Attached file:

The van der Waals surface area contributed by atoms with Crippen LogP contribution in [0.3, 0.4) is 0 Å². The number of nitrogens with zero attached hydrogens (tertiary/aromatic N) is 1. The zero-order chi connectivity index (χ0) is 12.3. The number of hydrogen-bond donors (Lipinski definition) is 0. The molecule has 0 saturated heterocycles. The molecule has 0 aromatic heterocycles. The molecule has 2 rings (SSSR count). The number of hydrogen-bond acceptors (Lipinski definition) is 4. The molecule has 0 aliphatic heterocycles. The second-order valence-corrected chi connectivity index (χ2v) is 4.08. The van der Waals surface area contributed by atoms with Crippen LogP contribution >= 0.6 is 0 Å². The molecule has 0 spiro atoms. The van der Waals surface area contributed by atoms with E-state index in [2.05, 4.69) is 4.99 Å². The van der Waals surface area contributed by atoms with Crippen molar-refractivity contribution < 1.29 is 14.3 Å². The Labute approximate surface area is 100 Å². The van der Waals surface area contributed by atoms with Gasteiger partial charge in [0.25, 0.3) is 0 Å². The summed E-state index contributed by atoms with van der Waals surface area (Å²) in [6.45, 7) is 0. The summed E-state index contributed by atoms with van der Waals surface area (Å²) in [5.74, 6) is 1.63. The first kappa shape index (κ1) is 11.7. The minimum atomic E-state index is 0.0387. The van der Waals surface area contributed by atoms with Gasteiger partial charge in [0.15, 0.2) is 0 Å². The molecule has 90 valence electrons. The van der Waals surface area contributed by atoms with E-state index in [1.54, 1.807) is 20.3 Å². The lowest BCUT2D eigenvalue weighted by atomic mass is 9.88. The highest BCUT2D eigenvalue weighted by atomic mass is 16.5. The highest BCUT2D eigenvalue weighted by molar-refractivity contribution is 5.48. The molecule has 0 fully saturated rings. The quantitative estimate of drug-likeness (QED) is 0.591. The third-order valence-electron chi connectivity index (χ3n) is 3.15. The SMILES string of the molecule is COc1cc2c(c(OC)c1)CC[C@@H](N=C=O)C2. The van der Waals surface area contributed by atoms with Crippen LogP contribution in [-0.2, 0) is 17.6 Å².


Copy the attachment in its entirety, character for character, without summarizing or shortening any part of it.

The van der Waals surface area contributed by atoms with Crippen LogP contribution in [0.3, 0.4) is 0 Å². The number of nitrogens with zero attached hydrogens (tertiary/aromatic N) is 1. The zero-order chi connectivity index (χ0) is 12.3. The number of hydrogen-bond donors (Lipinski definition) is 0. The molecule has 0 saturated heterocycles. The molecule has 0 aromatic heterocycles. The molecule has 2 rings (SSSR count). The number of hydrogen-bond acceptors (Lipinski definition) is 4. The molecule has 0 aliphatic heterocycles. The second-order valence-corrected chi connectivity index (χ2v) is 4.08. The van der Waals surface area contributed by atoms with Crippen LogP contribution >= 0.6 is 0 Å². The molecule has 0 spiro atoms. The van der Waals surface area contributed by atoms with E-state index in [2.05, 4.69) is 4.99 Å². The van der Waals surface area contributed by atoms with Crippen molar-refractivity contribution < 1.29 is 14.3 Å². The Labute approximate surface area is 100 Å². The van der Waals surface area contributed by atoms with Gasteiger partial charge in [0.25, 0.3) is 0 Å². The summed E-state index contributed by atoms with van der Waals surface area (Å²) in [6.45, 7) is 0. The summed E-state index contributed by atoms with van der Waals surface area (Å²) in [5.74, 6) is 1.63. The first kappa shape index (κ1) is 11.7. The minimum atomic E-state index is 0.0387. The van der Waals surface area contributed by atoms with Gasteiger partial charge in [0.15, 0.2) is 0 Å². The molecule has 90 valence electrons. The van der Waals surface area contributed by atoms with E-state index in [1.54, 1.807) is 20.3 Å². The lowest BCUT2D eigenvalue weighted by atomic mass is 9.88. The highest BCUT2D eigenvalue weighted by atomic mass is 16.5. The highest BCUT2D eigenvalue weighted by molar-refractivity contribution is 5.48. The molecule has 0 fully saturated rings. The quantitative estimate of drug-likeness (QED) is 0.591. The third-order valence-electron chi connectivity index (χ3n) is 3.15. The SMILES string of the molecule is COc1cc2c(c(OC)c1)CC[C@@H](N=C=O)C2. The van der Waals surface area contributed by atoms with Crippen LogP contribution in [-0.2, 0) is 17.6 Å².